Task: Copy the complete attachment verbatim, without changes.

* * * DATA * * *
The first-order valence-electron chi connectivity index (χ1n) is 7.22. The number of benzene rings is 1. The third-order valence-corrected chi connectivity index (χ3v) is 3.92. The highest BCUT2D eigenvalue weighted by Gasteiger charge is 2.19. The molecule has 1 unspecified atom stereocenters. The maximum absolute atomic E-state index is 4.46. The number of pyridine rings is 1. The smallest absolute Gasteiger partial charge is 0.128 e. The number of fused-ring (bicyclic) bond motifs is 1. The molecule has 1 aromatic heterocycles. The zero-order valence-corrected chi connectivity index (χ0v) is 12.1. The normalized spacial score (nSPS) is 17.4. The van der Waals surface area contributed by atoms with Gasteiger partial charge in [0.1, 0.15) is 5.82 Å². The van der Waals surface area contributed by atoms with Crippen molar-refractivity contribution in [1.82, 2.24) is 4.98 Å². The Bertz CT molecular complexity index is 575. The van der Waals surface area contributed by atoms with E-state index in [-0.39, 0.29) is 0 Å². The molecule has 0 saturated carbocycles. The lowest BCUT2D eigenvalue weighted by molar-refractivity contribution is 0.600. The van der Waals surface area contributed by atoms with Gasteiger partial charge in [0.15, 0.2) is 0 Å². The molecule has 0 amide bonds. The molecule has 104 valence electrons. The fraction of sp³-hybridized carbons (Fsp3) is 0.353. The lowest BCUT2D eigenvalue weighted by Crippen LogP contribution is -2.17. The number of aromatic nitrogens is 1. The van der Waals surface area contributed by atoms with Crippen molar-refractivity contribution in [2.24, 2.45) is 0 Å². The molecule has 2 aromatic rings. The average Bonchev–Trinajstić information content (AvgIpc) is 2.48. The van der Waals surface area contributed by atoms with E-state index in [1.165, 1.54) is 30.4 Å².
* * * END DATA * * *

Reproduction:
The first-order valence-electron chi connectivity index (χ1n) is 7.22. The number of benzene rings is 1. The third-order valence-corrected chi connectivity index (χ3v) is 3.92. The highest BCUT2D eigenvalue weighted by Gasteiger charge is 2.19. The molecule has 1 unspecified atom stereocenters. The maximum absolute atomic E-state index is 4.46. The number of pyridine rings is 1. The smallest absolute Gasteiger partial charge is 0.128 e. The number of fused-ring (bicyclic) bond motifs is 1. The molecule has 1 aromatic heterocycles. The zero-order valence-corrected chi connectivity index (χ0v) is 12.1. The normalized spacial score (nSPS) is 17.4. The van der Waals surface area contributed by atoms with Gasteiger partial charge in [0.1, 0.15) is 5.82 Å². The van der Waals surface area contributed by atoms with Crippen molar-refractivity contribution in [1.82, 2.24) is 4.98 Å². The Bertz CT molecular complexity index is 575. The van der Waals surface area contributed by atoms with E-state index in [-0.39, 0.29) is 0 Å². The molecule has 0 saturated carbocycles. The lowest BCUT2D eigenvalue weighted by molar-refractivity contribution is 0.600. The van der Waals surface area contributed by atoms with Gasteiger partial charge in [0.15, 0.2) is 0 Å². The molecule has 0 amide bonds. The molecule has 104 valence electrons. The fraction of sp³-hybridized carbons (Fsp3) is 0.353. The lowest BCUT2D eigenvalue weighted by Crippen LogP contribution is -2.17. The number of aromatic nitrogens is 1. The van der Waals surface area contributed by atoms with Crippen molar-refractivity contribution in [2.24, 2.45) is 0 Å². The molecule has 2 aromatic rings. The average Bonchev–Trinajstić information content (AvgIpc) is 2.48. The van der Waals surface area contributed by atoms with E-state index in [1.165, 1.54) is 30.4 Å².